Xiyu Deng (MFA 1) worked in Boston at the robotic startup company Piaggio Fast Forward building visuals for a robot that will be launched to market early next year. Deng worked in several design mediums including app design, web, editorial, illustration, and poster design. She said that designing in a work environment came with new limitations that she had to manage.

“During my PMFA year at CalArts, we made whatever visuals we liked with no restriction, as long as the form communicated the concept behind it,” Deng said. “However, working in the real industry, I got many restrictions and had to generate new designs based on the visuals that already existed. For me, this was the most interesting, but also challenging, part of my internship.”

She also got the chance to explore more digital design and worked with her team to help expand her skill set.

“My internship pushed me to learn digital design which I barely got chance to learn during my PMFA year,” Deng said. “I feel lucky to have a director who taught me step-by-step and encouraged me to step outside my comfort zone. With his help, I overcame my fear of illustrating and feel more confident about my designs.”

Shibo Chen (MFA 2)

Shibo Chen (MFA 2)

As for self initiated projects, Shibo Chen (MFA 2) started Saturation Magazine, a fashion and art publication. Chen said the concept revolved around inviting talented emerging artists to collaborate, and the idea was born out of personal passions and after a kickstart in a CalArts class.

“For a while I was thinking about starting a magazine that is about the things that I’m interested in, like fashion illustration, collage, etcetera,” Chen said. “And I had the publication class last semester, so I think that was a good chance to actually start the magazine and then I spent all summer working on that.”

Chen said that the project involved a wide range of work including designing the magazine, collecting content, connecting with artists, making illustrations and collages, creating promotional videos, and making the website.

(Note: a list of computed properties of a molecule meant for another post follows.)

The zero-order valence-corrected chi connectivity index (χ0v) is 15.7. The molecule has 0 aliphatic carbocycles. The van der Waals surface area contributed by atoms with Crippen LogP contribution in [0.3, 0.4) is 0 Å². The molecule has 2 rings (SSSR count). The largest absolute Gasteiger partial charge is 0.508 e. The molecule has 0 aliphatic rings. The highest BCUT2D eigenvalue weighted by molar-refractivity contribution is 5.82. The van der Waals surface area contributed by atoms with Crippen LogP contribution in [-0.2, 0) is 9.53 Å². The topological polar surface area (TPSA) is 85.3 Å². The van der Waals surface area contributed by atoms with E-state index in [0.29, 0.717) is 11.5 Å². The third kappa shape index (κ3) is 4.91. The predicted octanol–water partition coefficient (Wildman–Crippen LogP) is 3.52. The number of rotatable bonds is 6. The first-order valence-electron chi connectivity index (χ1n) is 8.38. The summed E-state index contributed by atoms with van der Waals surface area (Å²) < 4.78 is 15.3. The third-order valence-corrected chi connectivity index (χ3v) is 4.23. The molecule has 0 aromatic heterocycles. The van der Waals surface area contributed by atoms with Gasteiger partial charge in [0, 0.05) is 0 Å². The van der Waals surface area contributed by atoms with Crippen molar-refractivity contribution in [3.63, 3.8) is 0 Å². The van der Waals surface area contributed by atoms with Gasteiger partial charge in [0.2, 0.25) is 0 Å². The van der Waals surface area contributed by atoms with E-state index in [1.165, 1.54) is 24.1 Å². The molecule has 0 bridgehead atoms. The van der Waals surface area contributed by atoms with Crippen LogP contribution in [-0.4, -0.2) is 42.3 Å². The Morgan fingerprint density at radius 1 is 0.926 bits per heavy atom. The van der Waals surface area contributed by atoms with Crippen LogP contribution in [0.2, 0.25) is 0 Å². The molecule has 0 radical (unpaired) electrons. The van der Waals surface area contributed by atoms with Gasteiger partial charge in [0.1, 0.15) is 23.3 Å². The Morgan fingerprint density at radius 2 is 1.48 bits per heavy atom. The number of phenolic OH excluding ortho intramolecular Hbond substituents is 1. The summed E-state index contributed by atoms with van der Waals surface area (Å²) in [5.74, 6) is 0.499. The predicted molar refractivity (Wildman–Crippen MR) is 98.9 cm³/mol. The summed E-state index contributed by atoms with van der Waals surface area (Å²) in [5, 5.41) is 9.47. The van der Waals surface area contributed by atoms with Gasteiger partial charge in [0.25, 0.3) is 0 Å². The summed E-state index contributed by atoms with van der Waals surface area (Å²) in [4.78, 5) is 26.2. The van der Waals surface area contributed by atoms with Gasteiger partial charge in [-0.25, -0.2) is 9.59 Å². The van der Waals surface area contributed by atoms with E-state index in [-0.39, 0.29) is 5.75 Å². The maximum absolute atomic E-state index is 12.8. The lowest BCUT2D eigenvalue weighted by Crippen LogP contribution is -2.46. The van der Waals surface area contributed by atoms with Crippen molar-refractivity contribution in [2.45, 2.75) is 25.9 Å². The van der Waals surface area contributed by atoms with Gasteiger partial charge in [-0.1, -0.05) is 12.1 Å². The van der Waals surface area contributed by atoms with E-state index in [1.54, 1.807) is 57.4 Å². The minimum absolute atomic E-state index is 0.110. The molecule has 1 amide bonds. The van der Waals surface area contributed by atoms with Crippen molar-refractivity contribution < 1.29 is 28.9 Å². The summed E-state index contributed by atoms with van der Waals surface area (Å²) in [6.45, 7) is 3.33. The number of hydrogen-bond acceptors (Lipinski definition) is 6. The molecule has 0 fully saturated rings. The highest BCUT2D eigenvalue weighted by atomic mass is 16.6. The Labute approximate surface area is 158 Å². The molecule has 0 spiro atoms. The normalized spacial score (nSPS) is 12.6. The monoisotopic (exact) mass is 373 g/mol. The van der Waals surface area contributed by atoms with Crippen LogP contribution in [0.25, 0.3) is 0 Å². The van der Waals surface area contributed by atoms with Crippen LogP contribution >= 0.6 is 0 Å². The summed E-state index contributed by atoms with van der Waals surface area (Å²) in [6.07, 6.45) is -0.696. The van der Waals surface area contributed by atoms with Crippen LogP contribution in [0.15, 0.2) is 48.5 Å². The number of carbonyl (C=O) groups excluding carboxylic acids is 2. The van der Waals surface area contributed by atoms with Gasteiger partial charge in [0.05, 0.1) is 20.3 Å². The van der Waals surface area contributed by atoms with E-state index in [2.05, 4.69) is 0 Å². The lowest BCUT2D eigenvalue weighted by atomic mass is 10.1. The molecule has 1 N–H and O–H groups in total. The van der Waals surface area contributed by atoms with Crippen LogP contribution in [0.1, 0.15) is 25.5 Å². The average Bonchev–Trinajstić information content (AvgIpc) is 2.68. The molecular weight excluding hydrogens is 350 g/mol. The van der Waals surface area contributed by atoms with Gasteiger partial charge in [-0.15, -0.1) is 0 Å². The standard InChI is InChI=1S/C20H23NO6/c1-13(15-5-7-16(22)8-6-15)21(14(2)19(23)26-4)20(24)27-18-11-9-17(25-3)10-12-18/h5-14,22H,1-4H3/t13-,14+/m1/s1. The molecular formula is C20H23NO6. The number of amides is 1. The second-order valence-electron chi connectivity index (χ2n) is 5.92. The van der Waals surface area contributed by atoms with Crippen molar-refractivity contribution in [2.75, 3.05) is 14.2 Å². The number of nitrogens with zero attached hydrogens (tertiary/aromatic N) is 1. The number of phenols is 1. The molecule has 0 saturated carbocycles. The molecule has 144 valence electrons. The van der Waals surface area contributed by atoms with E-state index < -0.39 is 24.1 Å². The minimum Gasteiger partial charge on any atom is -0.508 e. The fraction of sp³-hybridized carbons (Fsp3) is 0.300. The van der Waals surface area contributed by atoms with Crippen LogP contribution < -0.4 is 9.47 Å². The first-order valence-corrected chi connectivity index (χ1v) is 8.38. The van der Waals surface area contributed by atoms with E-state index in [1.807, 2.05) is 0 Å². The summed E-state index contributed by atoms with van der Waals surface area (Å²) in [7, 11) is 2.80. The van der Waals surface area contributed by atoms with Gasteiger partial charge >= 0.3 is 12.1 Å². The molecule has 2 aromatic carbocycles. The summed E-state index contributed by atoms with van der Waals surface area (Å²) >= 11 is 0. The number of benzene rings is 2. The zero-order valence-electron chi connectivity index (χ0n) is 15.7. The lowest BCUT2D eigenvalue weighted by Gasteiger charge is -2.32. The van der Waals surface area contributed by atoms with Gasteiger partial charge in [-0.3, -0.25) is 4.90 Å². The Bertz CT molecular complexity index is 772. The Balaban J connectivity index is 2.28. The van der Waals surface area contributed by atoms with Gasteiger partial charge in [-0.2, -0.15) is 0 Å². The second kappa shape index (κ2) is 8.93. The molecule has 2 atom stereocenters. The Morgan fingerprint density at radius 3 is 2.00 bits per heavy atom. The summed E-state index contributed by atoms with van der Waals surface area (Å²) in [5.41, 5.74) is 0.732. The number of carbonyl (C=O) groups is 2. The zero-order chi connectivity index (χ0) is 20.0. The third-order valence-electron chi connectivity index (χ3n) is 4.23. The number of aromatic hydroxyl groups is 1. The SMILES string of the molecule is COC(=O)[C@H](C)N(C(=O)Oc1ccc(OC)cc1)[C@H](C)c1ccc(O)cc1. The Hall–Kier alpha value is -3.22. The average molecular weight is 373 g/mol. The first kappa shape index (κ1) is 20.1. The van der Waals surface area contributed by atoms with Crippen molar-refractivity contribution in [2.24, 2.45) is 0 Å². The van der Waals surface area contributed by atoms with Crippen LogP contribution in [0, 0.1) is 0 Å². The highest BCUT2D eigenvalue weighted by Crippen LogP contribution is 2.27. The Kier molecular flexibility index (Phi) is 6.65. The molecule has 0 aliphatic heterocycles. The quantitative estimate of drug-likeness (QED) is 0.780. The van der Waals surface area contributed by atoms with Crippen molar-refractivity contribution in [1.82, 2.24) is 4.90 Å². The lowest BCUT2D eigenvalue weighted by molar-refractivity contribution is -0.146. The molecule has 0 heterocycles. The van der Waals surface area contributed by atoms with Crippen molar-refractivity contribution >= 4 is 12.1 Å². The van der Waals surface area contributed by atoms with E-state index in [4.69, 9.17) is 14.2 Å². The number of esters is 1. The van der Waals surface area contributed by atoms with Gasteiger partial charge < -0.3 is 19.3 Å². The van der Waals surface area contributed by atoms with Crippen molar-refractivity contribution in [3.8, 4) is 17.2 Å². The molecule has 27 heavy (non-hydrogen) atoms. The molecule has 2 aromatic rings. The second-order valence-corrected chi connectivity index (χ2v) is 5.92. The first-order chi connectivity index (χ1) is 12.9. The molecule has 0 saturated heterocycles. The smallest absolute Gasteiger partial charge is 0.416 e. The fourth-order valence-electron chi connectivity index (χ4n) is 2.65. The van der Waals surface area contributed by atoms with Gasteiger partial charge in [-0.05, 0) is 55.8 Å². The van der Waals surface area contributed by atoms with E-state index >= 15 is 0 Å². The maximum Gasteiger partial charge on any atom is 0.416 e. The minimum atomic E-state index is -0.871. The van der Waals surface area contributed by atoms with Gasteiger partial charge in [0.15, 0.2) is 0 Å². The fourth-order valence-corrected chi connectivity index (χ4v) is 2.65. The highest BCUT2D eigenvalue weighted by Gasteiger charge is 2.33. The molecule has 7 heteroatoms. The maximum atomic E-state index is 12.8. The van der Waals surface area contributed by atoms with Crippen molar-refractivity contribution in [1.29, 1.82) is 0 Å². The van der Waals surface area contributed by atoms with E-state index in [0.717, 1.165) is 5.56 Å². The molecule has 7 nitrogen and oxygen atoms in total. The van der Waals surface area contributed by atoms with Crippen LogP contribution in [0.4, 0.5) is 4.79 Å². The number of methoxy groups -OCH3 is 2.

Back at CalArts, Sam Jones (MFA 1.5), Vivian Naranjo (MFA 2), and Tracy Tran (MFA 2) worked on the poster archive with faculty member Michael Worthington. Jones said he relished the chance to contribute to documenting CalArts, and design, history.

“It was a great opportunity to work with Michael and fellow grad students, Vivian and Tracy, on a project that we believe is vitally important to CalArts,” Jones said. “It not only records the history of posters from the graphic design department, but it shows the change in styles over the decades and what was relevant during those periods of time from the 1970s to present day.”

Jones said he was taken aback by the sheer volume of posters that required cataloguing, but hoped that our future artificial intelligence replacements would appreciate his work.

“What surprised me was how many thousands of posters there were to be archived!” Jones said. “It was a lot of organizing, photographing, and photo editing, and there is still much more work to be done, but this incredible work will eventually be something that can be enjoyed by all future students at CalArts—and all the AI!”